By allowing ads to appear on this site, you support the local businesses who, in turn, support great journalism.
Bulloch schools make AYP
Langston Chapel Middle off Needs Improvement list
LCMS Lead photo Web
Sixth graders Toni Ellis, left and Jazzy Kelly listen in the Earth Science class of Julie Akins Tuesday at Langston Chapel Middle School. The school is celebrating being removed from the state's "Needs Improvement" list of schools. - photo by JAMES HEALY/staff
    It's good news for the Bulloch County school system. According to recent reports, for the first time in three years, all 15 Bulloch County Schools achieved AYP — Adequate Yearly Progress, the formula states use to determine if their schools are meeting academic expectations under the federal government's No Child Left Behind Act (NCLB).
    And, Langston Chapel Middle School showed results of hard work and focused leaders by coming off the state's "Needs Improvement" list. Mill Creek Elementary School added to the county's coup by gaining notice for maintaining AYP for 10 straight years.
    It's "absolutely incredible," said Bulloch County School Superintendent Dr. Lewis Holloway.
    Considering the bar is raised by 5 percent each year for schools to make AYP standards, it shows the intensity of the hard work teachers, administrators, students and parents have done, he said. The annual increase in expectation "makes it increasingly difficult to make AYP," he said.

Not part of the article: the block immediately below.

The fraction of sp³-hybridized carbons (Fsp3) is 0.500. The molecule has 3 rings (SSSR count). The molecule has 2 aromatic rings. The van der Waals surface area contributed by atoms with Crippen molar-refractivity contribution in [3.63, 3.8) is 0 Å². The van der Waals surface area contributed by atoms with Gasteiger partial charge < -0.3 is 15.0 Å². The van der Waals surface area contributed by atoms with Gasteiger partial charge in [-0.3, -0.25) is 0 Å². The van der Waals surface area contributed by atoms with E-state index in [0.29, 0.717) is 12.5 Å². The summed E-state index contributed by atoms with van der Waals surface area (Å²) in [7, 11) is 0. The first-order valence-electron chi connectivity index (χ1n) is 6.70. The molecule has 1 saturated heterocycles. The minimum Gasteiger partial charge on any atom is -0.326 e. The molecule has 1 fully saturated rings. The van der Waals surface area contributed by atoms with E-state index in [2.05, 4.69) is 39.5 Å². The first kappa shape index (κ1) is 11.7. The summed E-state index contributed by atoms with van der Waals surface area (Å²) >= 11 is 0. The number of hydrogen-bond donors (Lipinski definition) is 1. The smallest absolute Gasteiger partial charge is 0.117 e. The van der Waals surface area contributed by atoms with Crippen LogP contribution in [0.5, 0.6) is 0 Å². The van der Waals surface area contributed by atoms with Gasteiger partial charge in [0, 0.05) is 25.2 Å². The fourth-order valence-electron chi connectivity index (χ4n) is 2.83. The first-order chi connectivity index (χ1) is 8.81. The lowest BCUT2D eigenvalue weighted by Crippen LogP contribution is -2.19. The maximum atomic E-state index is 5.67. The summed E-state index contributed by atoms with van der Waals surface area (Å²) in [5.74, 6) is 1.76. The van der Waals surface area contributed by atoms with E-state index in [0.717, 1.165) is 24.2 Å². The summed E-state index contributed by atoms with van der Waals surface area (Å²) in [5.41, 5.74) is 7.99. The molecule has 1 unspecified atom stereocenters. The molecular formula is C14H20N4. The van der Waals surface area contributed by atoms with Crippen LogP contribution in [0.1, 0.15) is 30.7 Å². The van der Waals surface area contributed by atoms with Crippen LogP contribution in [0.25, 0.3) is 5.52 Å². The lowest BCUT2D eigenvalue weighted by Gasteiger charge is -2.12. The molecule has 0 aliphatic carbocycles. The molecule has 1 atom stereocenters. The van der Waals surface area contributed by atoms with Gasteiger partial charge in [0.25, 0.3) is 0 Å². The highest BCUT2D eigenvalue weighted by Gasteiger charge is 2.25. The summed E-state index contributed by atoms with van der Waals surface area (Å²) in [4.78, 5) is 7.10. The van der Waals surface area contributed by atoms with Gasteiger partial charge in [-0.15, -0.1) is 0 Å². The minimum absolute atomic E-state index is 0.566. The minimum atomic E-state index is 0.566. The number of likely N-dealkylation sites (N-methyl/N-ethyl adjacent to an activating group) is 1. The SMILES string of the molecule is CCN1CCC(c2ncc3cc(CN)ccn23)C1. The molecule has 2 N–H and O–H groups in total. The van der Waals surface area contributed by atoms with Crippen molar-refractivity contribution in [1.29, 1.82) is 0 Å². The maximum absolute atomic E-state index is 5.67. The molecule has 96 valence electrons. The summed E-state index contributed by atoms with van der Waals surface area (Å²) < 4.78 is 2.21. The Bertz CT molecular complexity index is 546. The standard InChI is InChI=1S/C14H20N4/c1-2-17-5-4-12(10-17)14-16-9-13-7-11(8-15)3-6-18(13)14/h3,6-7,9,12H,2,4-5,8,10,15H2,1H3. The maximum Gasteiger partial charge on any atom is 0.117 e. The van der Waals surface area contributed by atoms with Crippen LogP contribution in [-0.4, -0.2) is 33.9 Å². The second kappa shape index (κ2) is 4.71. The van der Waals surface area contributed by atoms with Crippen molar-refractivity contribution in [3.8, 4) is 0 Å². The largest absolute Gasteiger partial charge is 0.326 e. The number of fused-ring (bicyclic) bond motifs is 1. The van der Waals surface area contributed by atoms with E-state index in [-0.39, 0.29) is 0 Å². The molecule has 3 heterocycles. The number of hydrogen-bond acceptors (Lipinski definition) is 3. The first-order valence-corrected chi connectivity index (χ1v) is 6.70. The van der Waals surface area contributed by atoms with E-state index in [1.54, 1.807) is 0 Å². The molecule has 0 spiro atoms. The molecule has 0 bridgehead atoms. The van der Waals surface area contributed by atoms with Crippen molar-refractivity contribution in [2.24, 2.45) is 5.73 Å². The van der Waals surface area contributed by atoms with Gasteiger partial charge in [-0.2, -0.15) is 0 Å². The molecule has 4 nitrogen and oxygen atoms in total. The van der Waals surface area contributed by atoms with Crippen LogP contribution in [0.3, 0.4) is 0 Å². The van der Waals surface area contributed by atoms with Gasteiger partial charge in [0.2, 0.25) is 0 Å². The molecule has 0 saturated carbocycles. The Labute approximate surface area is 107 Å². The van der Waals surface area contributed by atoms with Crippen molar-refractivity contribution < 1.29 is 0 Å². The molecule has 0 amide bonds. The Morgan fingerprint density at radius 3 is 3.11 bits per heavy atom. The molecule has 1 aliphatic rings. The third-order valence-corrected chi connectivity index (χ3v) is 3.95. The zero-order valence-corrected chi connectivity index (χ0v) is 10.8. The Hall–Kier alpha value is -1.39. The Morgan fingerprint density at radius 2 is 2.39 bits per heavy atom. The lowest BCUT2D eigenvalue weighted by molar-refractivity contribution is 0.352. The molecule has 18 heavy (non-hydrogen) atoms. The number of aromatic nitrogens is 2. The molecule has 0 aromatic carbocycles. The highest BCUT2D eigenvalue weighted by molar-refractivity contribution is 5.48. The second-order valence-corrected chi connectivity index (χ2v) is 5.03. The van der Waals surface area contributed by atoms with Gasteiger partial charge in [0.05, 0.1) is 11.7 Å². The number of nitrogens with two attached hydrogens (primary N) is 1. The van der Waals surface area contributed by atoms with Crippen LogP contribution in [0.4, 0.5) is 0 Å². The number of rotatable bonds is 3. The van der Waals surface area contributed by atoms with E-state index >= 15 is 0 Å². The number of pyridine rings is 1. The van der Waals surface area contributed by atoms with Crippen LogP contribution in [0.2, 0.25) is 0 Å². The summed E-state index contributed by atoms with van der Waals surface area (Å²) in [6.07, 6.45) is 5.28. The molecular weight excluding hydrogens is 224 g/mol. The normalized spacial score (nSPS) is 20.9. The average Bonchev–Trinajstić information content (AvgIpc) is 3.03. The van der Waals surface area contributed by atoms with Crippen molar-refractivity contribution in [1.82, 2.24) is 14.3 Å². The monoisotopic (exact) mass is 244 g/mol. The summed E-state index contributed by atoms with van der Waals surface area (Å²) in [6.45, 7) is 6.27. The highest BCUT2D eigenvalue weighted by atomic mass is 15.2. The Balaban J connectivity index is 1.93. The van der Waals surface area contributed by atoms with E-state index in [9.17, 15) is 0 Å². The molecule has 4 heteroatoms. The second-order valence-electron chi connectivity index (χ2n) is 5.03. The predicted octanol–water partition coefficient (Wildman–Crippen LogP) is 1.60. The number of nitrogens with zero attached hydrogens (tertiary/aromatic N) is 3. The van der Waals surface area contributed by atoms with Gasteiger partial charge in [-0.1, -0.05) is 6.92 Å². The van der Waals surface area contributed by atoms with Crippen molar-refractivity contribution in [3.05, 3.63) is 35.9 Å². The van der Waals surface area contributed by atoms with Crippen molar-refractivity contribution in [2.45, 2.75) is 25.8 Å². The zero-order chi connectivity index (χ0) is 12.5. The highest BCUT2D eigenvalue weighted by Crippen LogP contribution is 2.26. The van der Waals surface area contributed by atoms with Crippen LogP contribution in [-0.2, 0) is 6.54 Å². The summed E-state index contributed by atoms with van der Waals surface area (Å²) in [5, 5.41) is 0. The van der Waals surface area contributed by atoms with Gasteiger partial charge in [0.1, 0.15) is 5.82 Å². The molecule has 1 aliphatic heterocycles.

The Georgia Department of Education determines AYP by using student performance data from the CRCT for elementary and middle schools and the Georgia High School Graduation Test (GHSGT) for high schools.
    The NCLB goal is to have 100 percent of U.S. students proficient in reading and math by 2014.  As a result, states set AYP target goals and raise them nearly every year as they move toward the goal.
    “Raising the bar annually makes AYP a challenge, but our system exceeded the state's goals on the math and language arts sections of these tests” Holloway said.
    However, he feels raising the bar each year is unrealistic, and if things continue the way they are, there will be some really good schools eventually not making AYP. Holloway said he feels the laws should be changed to more realistic expectations.
    Bulloch County schools showed remarkable improvements across the board, as supported by final data released in October by the Georgia Department of Education regarding several "notable achievements."
     In addition to all 15 schools achieving AYP, Mill Creek did so for its tenth straight year.  Langston Chapel Middle School's being removed from the “Needs Improvement” list was a major accomplishment, and having on-time graduation rates rise to 81.8 percent from a low of 52 percent seven years ago is a significant accomplishment.
    “This is a tremendous feat and a credit to our faculty when you consider that our system has 144 different academic indicators that must be met in order to make AYP,” Holloway said.
    Having several course recovery options is what made this possible, he said. Adding two extra periods - "O" period before school and "5" period after school - helped tremendously in offering students options to make up courses. That, added to several online courses offered and the option to take summer classes at the Performance Learning Center, helped tremendously, he said.
    And, the four-period block scheduling allows students to earn up to 32 credits, when only 24 are needed for graduation, he said.